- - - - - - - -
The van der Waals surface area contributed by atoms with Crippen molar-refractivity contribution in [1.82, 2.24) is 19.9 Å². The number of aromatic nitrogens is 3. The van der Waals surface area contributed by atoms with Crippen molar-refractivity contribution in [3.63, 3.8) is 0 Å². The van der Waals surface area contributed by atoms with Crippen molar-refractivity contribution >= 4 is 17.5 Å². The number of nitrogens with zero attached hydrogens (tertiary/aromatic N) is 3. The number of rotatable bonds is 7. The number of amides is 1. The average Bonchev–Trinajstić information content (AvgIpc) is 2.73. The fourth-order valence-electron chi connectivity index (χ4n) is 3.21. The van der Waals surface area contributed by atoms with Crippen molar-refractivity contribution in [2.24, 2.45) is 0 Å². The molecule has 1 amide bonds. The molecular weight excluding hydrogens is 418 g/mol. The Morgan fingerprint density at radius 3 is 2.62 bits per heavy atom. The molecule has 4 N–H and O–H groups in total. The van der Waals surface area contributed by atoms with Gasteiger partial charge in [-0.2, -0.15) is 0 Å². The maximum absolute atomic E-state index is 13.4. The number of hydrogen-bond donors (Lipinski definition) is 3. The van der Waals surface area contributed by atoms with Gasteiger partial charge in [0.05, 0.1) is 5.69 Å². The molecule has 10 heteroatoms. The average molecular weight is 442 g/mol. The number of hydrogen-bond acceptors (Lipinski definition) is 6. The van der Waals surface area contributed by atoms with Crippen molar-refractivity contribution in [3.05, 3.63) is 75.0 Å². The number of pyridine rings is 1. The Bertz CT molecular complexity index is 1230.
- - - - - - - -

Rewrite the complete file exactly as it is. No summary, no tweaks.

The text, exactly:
The van der Waals surface area contributed by atoms with Crippen molar-refractivity contribution in [1.82, 2.24) is 19.9 Å². The number of aromatic nitrogens is 3. The van der Waals surface area contributed by atoms with Crippen molar-refractivity contribution in [3.63, 3.8) is 0 Å². The van der Waals surface area contributed by atoms with Crippen molar-refractivity contribution >= 4 is 17.5 Å². The number of nitrogens with zero attached hydrogens (tertiary/aromatic N) is 3. The number of rotatable bonds is 7. The number of amides is 1. The average Bonchev–Trinajstić information content (AvgIpc) is 2.73. The fourth-order valence-electron chi connectivity index (χ4n) is 3.21. The van der Waals surface area contributed by atoms with Crippen molar-refractivity contribution in [2.24, 2.45) is 0 Å². The molecule has 1 amide bonds. The molecular weight excluding hydrogens is 418 g/mol. The Morgan fingerprint density at radius 3 is 2.62 bits per heavy atom. The molecule has 4 N–H and O–H groups in total. The van der Waals surface area contributed by atoms with Gasteiger partial charge in [-0.2, -0.15) is 0 Å². The maximum absolute atomic E-state index is 13.4. The number of hydrogen-bond donors (Lipinski definition) is 3. The van der Waals surface area contributed by atoms with Gasteiger partial charge in [0.05, 0.1) is 5.69 Å². The molecule has 10 heteroatoms. The average molecular weight is 442 g/mol. The number of hydrogen-bond acceptors (Lipinski definition) is 6. The van der Waals surface area contributed by atoms with Crippen molar-refractivity contribution in [3.05, 3.63) is 75.0 Å². The number of pyridine rings is 1. The Bertz CT molecular complexity index is 1230.